Above the Myoch Formation, only the uppermost shale member of the Mill Formation has an equivalent on the Whitehouse shore where it rests abruptly on the red mudstones (Locality 6). Important members within the Mill Formation of the Myoch Foreshore are the thin graptolitic shale near the base and the mudstone conglomerate some metres higher in the succession. The former, much affected by strike faulting, yields abundant graptolites at several levels (Localities 11A, B and G). Dicellograptus complanatus, D. gravis and Orthograptus of the calcaratus species group are common. The fauna is considered to represent a level close to the boundary between the Pleurograptus linearis and Dicellograptus complanatus biozones (Williams 1987). As lowest Ashgill strata in Scandinavia are known to correlate with the highest part of the Pleurograptus linearis biozone and, inland at Girvan (Penwhapple Burn), an horizon within the Myoch Formation has yielded highest Caradoc trilobites of Scandinavian aspect, the Caradoc–Ashgill boundary must lie within the upper part of the reddish silty mudstones of the Myoch Formation, i.e., within the upper part of the Pleurograptus linearis Biozone.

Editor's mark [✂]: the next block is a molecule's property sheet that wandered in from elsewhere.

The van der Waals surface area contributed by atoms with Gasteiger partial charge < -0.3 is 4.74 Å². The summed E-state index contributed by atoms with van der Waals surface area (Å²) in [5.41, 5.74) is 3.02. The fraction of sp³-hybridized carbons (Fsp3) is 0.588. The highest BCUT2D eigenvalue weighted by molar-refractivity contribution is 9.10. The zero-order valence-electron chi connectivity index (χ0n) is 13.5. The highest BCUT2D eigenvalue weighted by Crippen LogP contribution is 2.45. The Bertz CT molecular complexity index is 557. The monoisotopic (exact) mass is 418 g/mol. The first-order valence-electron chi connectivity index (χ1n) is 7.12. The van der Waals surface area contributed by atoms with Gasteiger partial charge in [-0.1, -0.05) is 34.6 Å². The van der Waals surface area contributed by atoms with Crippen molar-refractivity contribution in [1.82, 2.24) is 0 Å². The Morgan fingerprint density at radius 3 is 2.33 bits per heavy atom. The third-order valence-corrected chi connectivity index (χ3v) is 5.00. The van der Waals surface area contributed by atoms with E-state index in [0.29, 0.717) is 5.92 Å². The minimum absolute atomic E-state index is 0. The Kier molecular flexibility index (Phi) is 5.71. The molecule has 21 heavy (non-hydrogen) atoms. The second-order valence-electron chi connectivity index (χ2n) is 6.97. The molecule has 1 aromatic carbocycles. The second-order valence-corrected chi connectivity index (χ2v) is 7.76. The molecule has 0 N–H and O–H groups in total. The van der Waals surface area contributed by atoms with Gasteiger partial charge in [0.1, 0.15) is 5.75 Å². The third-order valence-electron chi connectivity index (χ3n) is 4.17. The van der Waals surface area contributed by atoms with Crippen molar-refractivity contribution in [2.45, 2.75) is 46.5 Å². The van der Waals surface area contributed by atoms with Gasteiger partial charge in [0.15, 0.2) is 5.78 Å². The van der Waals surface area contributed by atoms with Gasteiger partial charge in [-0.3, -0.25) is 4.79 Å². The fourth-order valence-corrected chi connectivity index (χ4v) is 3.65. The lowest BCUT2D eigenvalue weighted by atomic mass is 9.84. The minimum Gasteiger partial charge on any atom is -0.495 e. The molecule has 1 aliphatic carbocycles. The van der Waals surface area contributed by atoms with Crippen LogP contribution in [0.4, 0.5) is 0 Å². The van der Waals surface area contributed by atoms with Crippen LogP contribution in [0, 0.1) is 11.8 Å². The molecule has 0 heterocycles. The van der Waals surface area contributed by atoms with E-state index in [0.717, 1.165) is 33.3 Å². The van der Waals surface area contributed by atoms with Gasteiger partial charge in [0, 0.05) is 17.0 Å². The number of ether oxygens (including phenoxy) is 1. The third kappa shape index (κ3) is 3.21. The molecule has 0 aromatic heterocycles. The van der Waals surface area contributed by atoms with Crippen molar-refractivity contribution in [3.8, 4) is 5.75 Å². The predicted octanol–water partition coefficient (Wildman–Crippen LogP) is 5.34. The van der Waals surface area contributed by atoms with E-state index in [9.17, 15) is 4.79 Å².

The aforementioned muds tone conglomerate member of the Upper Whitehouse Group is well exposed on the Myoch foreshore (Figure 30.6) and is a most interesting deposit. Where it first appears, not far from the sea wall (Locality 11C), it is less than 1 mthick but as it is traced across the foreshore (across several faults and thrusts) it expands in thickness considerably and yet is not present in the succession as seen across the bay to the south at Black Neuk. It is evidently a channel fill deposit and consists for the most part of a grey calcareous mudstone matrix containing a wide variety of clasts. Most of the latter are of deformed grey and green mudstone or siltstone flakes which were evidently ripped up from the local sea floor as this mass slide deposit was emplaced in the deep water environment indicated by much of the Upper Whitehouse succession. There are also limestone clasts and occasional igneous pebbles transported, like the matrix, from a much shallower, platformal, situation. Only one small group of igneous pebbles is known ((Figure 30.6), Locality 11C). Please do not remove them. The overall lithology of this unit can be seen best in a small embayment about half-way along its main outcrop near low water (Locality 11K). The fauna available from the matrix reflects the platformal origin and consists of a diverse assemblage of trilobites, brachiopods and gastropods. Of the former, the trinucleid Tretaspis cf. hadelandica convergens is particularly significant, for it first appears elsewhere (northern England, Wales) at the beginning of the Ashgill Series (Pusgillian Stage) as does its associate, the brachiopod Skenidioides greenoughi. The brachiopods Onniella and Orthambonites are also common, the whole assemblage reflecting the much more cosmopolitan nature of the outer neritic faunas at this level than hitherto, but one trilobite, the trinucleid Cryptolithus lotus lotus, is a North American form and its presence reflects the continuing Laurentian influence. It is known particularly from Locality 11H. In the British Isles this trilobite is only otherwise known from Pomeroy in Northern Ireland.